Under Trump, ‘evangelical’ has been linked with topics such as racism and nationalism.

About 50 top leaders of major evangelical institutions will attend an invitation-only gathering next week to discuss the future and “soul” of evangelicalism at a time when many of them are concerned their faith group has become tainted by its association with divisive politics under President Trump.

The diverse group, which includes nationally known pastors like Tim Keller and A.R. Bernard, is expected to include leaders of major ministries, denominations, colleges and seminaries.

The gathering will be held at Wheaton College, an evangelical college outside of Chicago, according to organizer Doug Birdsall, honorary chair of Lausanne, an international movement of evangelicals.

The gathering, which has been in the works for several months and was discussed at evangelist Billy Graham’s funeral last month, will happen before the expected meeting of a separate group of evangelicals who advise, defend and praise Trump. Those leaders, who include members of Trump’s informal advisory council, are considering convening at Trump International Hotel in Washington in June.

The purpose of the Wheaton meeting is to try to shift the conversation back to core questions of the faith and Trump as an individual will not be the focus of discussion, Birdsall said.

Nonetheless, the president will be the “elephant in the room,” Birdsall said, because under his leadership the term “evangelical” has become negatively associated in the minds of many Americans with topics such as racism and nationalism.

While organizers said they are not trying to build a new coalition or launch a counter political agenda, the gathering shows how many key leaders of major institutions are wringing their hands over the state of evangelicalism.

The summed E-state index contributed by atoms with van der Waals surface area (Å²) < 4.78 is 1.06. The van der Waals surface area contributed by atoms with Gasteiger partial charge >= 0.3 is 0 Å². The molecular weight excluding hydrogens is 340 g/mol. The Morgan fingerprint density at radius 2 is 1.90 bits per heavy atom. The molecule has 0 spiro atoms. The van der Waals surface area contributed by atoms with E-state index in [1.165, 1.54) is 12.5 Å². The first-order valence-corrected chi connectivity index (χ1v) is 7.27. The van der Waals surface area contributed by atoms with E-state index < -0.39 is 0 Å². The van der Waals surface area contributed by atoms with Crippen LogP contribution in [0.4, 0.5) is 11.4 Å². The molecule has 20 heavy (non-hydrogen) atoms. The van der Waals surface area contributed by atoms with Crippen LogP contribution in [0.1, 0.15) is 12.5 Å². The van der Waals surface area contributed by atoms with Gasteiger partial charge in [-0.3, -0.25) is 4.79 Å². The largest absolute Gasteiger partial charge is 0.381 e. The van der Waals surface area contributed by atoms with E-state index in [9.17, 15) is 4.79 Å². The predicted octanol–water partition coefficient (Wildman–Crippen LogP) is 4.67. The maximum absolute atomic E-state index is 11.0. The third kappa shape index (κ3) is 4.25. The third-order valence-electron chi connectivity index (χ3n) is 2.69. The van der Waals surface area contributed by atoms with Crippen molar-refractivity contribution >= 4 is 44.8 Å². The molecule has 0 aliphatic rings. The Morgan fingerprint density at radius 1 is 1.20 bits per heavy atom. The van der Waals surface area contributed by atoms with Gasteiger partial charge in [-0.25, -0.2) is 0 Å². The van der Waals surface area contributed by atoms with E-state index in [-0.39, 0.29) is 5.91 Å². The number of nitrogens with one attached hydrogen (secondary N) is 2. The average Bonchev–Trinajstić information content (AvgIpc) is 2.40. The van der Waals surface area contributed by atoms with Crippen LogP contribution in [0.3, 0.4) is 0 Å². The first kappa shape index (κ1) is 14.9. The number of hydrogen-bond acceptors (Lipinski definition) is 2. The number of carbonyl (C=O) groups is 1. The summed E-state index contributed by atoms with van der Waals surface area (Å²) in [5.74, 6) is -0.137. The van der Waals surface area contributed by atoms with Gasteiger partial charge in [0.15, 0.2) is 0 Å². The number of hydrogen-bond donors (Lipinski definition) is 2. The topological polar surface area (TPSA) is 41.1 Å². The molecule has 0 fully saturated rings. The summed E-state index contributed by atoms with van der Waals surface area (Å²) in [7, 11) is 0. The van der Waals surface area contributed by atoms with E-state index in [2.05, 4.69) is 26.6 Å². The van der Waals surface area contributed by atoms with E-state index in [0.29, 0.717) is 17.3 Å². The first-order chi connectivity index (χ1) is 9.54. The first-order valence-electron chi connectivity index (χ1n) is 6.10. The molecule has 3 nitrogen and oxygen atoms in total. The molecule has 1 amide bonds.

“When you Google evangelicals, you get Trump,” Birdsall said. “When people say what does it mean to be an evangelical, people don’t say evangelism or the gospel. There’s a grotesque caricature of what it means to be an evangelical.”

Those gathered will not necessarily oppose Trump and some may even be friendly to some of his policies, said Darrell Bock of Dallas Theological Seminary, who is also helping to organize the event.

But organizers said evangelicals need to return their focus to the term’s true definition: a person who believes in the authority of the Bible, salvation through Jesus’ work on the cross, personal conversion and the need for evangelism.

“We need to be wiser and better in the way we do ministry,” said Keller, founding pastor of Redeemer Presbyterian Church in New York City.

“Faith and God and sin and grace and idolatry are about fundamental human reality, and everything else is a way of dealing with those issues. It is a complete terrible reversal when (people believe) religion is about politics when it’s the other way around.”

“No matter what happens to American evangelicalism, it is here to stay. It’s international, global and politically diverse,” he said, pointing out that evangelicalism is quickly spreading in Asia, Latin America and Africa.

During Barack Obama’s presidency, Keller said, many evangelical leaders talked nervously of the future, but for different reasons than the ones that concern them now.

Some were fearful that religious academic institutions could lose accreditation or federal funding because many do not hire openly gay staff members. And several colleges and universities, including Wheaton, sued the government over an Obamacare mandate to cover certain forms of contraception.

Under Obama, many of these leaders felt like their religious freedoms were under attack, feeling pressure primarily from the Left.

Now, Keller said, many of them feel under attack from those on the Right if they support a more open immigration policy or foreign policy.